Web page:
Tuesday, August 21, 2018
Himachal Pradesh

Himachal People

Common Customs

Treating House Guests

As the guest arrives he is offered a bed, food, a hookah and a tea. He is looked upon as an incarnation of the gods. If he comes on the day of festival he must not leave without having a meal. Visiting relatives and married daughters must not be sent back without gifts of sweets and clothes. The guests also never arrive empty handed. I

f they can manage nothing else, they bring some fruits for the hosts. The women embrace each other when departing and touch the feet of the elders. Married daughters and children are also given gifts of money. The married daughters often weep at leaving their fathers house after a visit.

In some areas the customs for welcoming a guest are very strange. In Chachyot area when the guest reaches a house the family does not open the door to him. Neither they come out or offer him a seat. The guest lets himself in and finds a seat. In a little while the host family files in and welcomes him. His feet are bathed with warm water and he is given delicacies to eat. The guest as also the married daughter's husband are called Prahuna.

Before a wedding or a sacred thread ceremony for a boy, the boy and the bride-to-be are invited specially and presented with gifts. This custom is known as Lodhak. The relatives cook many delicacies at this time and send it for the bride and the groom. Special foods are offered to them and songs are sung. The gifts bestowed by the relatives on this occasion are to be remembered and returned when a similar occasion arises in the other houses. This custom promotes mutual good-will and co-operation.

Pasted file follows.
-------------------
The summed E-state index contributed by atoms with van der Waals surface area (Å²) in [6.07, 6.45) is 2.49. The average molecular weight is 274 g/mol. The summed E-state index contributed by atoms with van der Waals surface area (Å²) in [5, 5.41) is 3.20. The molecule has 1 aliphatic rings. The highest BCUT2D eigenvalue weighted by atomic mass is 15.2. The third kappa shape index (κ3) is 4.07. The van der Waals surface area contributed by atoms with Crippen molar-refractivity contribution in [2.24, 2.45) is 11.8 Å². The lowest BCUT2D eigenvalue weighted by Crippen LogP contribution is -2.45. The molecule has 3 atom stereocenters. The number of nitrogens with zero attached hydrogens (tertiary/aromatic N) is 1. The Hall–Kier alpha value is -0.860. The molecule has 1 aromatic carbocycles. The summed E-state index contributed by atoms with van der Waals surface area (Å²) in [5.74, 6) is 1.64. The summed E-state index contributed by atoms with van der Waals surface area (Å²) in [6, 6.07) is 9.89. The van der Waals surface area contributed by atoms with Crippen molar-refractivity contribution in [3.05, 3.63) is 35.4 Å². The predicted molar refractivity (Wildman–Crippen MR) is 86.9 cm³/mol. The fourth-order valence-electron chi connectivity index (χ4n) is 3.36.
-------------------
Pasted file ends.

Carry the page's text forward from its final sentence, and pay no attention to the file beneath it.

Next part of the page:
Untouchability has fossilized in the area into a rigid and ugly custom. The untouchables may not talk direct to someone from a high caste, use their wells or enter their houses with shoes on. They must leave the road if a man from a high caste is passing by and in wedding feasts they cannot sit with every one else. They are served food on leaves which they must accept after repeated bowings and they must remove the carcasses of dead animals from the village for which they are paid in kind at the time of the harvesting season.

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